Eduardo, Servillo, and the "moral postwar" of today.

On Sunday afternoon I went to the Piccolo Teatro di Milano to enjoy Inner Voices by Eduardo De Filippo with a Toni Servillo who speaks with his eyes and hands, his brother Peppe, a white table, a dresser and a couple of chairs. A neo-realist joumey through the guilty conscience of humanity which begins in the rubble ofthe Second World War and which strips bare the fall of the values of the "moral postwar" of today. Small and great miseries take to the stage, characters with their vileness and suspicions, stains of hatred and the usual dose of hypocrisy, gestures and (bitter) portraits of a "guilty conscience" of both the young and the old. A piece of miraculous foresight which only the talent of Eduardo could have conceived in 1948, and which only the talent of Servillo could interpret so faithfully as to conduct us through the meanders of a soul devoured by envy and the (unfortunately) evermore frequent trails of the moral corruption of today..."

Roberto Napoletano, II Sole 24 Ore

The soul of Eduardo in the clothes of The Tramp

"It is clear that the Inner voices, the voices of conscience, reflect the traumas of a country where everyone suspects everyone else, where values seem to have disappeared, where the wisest prefer to remain silent because they know they will not be understood; such as the old and almost invisible Uncle Nicola who communicates to the world by letting off firecrackers and who only Alberto can understand. The world of dreams here mixes and is confused with reality, and this is expressed well (the second act played in chiaroscuro is wonderful) through Toni Servillo's direction which translates everything with subtle intelligence into a metaphor. With moments of pure comedy within a noir frame, Toni Servillo excels: dressing in that baggy suit "à la Tramp", he gives his character that Chaplin touch. This too is genius."

Domenico Rigotti, Avvenire

Divine Comedy
"As a director, Servillo shines for his winning attitude, for which Naples "understands more that one sees". Suddenly, the simple costumes serve only to define the era, in the same way that the minimalist scenery enhances the musicality of the Neapolitan dialect. A dialect which Servillo and the dozen actors who accompany him (among them his real-life brother, Peppe, a perfect bigot, more suited to scrounging than bowing) play with, dragging the words and transforming the consonants to better prolong the vowels. Although the subtitles at times delay the reactions of the audience by a few moments, they are reduced to a minimum, just enough to help follow the conversation without interfering with the acting. Apropos the acting: Servillo stands out for all that he is, one of the most talented Italian actors, able to transmit to all the lowliness of humanity of the post-war period simply by holding his head in his hands. Supported by a razor-sharp piece and surrounded by talent, he is divine."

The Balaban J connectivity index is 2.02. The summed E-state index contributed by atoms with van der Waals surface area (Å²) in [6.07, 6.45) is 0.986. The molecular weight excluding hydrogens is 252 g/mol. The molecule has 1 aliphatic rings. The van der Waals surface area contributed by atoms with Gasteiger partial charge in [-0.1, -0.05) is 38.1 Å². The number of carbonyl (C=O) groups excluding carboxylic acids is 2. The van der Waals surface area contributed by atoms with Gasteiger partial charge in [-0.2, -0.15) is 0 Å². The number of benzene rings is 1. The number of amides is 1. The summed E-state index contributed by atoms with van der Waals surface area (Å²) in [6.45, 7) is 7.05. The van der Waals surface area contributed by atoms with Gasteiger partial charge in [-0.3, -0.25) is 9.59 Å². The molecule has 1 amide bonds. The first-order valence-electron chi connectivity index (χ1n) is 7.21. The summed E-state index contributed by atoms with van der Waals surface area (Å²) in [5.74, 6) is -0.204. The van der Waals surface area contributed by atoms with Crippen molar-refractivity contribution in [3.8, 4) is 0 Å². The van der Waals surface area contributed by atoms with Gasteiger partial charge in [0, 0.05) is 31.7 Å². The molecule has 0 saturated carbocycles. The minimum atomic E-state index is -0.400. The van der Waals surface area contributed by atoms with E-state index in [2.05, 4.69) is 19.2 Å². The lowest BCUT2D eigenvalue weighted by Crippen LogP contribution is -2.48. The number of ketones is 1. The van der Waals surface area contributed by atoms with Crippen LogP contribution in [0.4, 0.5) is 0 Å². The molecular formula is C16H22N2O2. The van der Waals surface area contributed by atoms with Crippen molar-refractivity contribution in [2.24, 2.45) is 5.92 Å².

Paul Goiffon, La Marseillase

The ruin of Italy as seen by De Filippo
Toni Servillo stages "Inner Voices", written in 1948, which recalls the current crisis.
"In Naples it is raining. Italy has never seemed so confused, irritable, divided, such a caricature, than after the elections of 24 and 25 February. In Genova, an elderly comic, Beppe Grillo, holds politics hostage. In Milan, the deathwatch of members of Silvio Berlusconi's party, among them an ex minister of justice, have demonstrated against the judiciary. In Rome, the search is on for a government. A little light is needed. We enter the theatre in order to see better ( ... ) "I had already staged Saturday, Sunday and Monday by De Filippo - explains Servillo - a perfect play which foresaw the economic boom of the 1960s. This is darker, more difficult to stage. Written in 1948, at the end of the war, it speaks of the moral ruin which followed the material ruin of Italy. I chose to tell of this precipice in which truth and lies, legal and illegal, are confused. The war changed the nature of man and we no longer know how to communicate or understand each other." One of the characters, who expresses himself simply by lighting firecrackers, illustrates this abyss: he has chosen silence "because the world is deaf.'"

Philippe Ridet, Le Monde